Tencent to build ‘Net City’ in Shenzhen
Image credit: NBBJ, Tencent
Chinese tech giant Tencent has revealed its plans to build a Monaco-sized 'Net City' in Shenzhen, which it aims to make almost entirely free of driven vehicles, instead prioritising pedestrians, green spaces and autonomous vehicles.
The development will cover two square kilometres in Shenzhen, where Tencent – one of the world’s largest companies – is headquartered. It will be located in a patch of reclaimed land running into the Pearl River estuary and will be connected to the rest of the city via bridges, ferries and the city metro.
It will accommodate approximately 80,000 people and will be primarily for Tencent use, with some spaces accessible to the public. As well as accommodation and offices, the new district will feature seafront promenades, parks, shops, schools, sports facilities and entertainment venues.
The scale, shapes and heights of the buildings will vary throughout the district, creating a range of views of nature, other buildings and the rest of Shenzhen.
It is being designed by US-based architecture firm NBBJ, which won an international competition last year to select the designer for the site. According to design partner Jonathan Ward, the district will mark a departure from the sumptuous but closed campuses favoured by other large technology companies.
“It’s definitely a destination, [it has] a civic component,” he told CNN. “It’s not meant to be an isolated island, for sure, it’s a vibrant city. People will pass by it, it’s connected and it will be a vital hub for Shenzhen.”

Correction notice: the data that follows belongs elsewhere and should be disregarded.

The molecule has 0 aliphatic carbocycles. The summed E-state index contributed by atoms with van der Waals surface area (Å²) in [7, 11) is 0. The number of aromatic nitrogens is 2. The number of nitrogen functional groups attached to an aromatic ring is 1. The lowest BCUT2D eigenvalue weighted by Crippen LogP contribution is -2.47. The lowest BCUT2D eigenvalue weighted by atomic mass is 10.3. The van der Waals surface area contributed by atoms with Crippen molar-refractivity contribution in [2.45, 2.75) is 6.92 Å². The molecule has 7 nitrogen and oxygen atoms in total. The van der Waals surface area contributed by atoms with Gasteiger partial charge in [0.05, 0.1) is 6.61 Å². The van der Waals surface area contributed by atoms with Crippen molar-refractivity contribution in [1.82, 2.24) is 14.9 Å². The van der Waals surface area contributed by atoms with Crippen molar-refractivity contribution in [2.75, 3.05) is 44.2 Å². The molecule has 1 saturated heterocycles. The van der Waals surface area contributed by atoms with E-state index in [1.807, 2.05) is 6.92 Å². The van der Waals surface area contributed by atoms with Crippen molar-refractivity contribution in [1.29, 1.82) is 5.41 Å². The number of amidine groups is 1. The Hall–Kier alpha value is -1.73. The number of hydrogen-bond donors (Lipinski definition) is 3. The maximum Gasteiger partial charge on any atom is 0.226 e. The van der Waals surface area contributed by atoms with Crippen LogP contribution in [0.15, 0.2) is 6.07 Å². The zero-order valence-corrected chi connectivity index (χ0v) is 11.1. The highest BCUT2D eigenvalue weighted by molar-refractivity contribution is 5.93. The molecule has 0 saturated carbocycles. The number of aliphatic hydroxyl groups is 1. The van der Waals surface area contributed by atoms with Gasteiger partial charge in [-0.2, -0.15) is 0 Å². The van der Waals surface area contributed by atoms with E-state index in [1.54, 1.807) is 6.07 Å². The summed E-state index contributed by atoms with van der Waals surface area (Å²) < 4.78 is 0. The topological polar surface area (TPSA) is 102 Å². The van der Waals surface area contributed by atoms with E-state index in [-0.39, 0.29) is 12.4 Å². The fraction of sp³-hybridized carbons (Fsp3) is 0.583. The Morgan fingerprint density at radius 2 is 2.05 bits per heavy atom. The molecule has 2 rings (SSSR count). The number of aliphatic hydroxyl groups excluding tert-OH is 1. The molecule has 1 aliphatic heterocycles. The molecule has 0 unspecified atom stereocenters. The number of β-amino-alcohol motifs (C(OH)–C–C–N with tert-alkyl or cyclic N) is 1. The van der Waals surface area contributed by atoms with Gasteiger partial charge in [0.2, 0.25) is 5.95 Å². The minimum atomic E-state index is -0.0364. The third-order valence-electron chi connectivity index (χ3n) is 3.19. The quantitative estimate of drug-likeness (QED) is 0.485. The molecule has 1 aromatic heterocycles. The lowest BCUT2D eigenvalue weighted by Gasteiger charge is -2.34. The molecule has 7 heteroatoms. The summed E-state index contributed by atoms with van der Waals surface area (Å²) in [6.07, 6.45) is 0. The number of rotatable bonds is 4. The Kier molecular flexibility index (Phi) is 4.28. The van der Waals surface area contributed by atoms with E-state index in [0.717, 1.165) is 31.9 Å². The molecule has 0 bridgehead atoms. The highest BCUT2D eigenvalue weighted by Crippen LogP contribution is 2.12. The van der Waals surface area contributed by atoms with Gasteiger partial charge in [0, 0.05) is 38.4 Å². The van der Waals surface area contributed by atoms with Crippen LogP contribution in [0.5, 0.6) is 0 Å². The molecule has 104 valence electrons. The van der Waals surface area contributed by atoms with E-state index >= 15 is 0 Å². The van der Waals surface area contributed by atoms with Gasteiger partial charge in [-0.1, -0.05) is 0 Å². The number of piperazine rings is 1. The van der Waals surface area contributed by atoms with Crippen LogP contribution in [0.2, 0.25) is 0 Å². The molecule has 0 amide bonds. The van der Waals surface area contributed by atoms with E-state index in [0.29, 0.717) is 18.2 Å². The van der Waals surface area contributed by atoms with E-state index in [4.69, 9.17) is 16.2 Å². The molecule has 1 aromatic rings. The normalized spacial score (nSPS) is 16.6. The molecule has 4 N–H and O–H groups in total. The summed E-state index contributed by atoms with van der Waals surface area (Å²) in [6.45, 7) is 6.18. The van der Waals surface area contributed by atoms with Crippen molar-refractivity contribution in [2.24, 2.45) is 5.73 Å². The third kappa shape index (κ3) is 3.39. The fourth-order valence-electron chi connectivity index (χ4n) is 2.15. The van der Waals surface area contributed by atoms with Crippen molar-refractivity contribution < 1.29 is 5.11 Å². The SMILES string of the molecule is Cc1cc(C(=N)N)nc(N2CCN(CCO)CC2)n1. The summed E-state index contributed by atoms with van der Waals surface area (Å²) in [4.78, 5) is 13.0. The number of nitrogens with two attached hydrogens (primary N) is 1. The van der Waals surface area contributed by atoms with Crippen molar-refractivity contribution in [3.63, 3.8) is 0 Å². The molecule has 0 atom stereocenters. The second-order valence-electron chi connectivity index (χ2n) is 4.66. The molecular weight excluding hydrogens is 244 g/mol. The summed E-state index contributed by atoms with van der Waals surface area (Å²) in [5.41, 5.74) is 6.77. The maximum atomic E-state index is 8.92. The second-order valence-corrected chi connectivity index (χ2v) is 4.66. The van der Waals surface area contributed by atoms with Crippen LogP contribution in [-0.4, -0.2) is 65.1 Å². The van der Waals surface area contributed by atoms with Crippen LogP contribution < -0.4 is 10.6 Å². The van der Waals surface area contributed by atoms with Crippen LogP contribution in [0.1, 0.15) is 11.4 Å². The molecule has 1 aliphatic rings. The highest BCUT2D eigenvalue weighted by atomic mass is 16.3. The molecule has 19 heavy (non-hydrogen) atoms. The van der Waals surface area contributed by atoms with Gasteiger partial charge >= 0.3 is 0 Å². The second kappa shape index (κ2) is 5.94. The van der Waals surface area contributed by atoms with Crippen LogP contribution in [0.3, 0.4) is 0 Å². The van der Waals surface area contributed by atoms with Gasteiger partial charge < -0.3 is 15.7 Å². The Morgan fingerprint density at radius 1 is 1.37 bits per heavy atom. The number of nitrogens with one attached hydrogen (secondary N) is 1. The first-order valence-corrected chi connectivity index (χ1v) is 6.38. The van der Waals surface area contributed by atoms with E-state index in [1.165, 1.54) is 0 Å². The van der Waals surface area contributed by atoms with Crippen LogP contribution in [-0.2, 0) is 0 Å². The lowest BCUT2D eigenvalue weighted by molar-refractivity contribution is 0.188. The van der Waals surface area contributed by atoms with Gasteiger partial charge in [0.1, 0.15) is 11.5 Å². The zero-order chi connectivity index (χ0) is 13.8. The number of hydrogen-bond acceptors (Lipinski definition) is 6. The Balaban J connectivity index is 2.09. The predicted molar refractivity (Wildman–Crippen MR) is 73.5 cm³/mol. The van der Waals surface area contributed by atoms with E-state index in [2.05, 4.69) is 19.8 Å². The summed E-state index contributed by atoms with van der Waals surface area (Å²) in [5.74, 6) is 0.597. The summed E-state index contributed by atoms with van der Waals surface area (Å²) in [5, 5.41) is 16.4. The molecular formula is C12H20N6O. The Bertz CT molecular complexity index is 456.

Ward added that NBBJ aimed to minimise driving as much as possible in order to focus on people in an “interconnected, humane and human-focused organic ecosystem”. He explained that, for instance, they plan to “subdue” roads by replacing some with spaces for people to walk and be inspired by nature and colleagues. He admitted that he hoped to bring “more interaction between different parts of life” by blurring boundaries between professional and private lives.
There will be limited access for conventional vehicles, with a focus on pedestrians, green spaces and autonomous vehicles. A “green corridor” for buses, bicycles and autonomous vehicles will be the backbone of the district, running down its length. Designs from NBBJ show towering, irregularly-shaped buildings (many with solar roof panels or grass-covered rooftops) rising up from green spaces.
The district will take approximately seven years to complete.
In January, Toyota announced plans for a prototype “city of the future” at the base of Mount Fuji, in which only autonomous vehicles would be permitted. The space would be used to test autonomous vehicles, assistance robots and other technologies. Recently, Sidewalk Labs (an Alphabet subsidiary) called off a controversial plan to transform a Toronto waterfront into a smart urban space, citing concerns about its financial viability.
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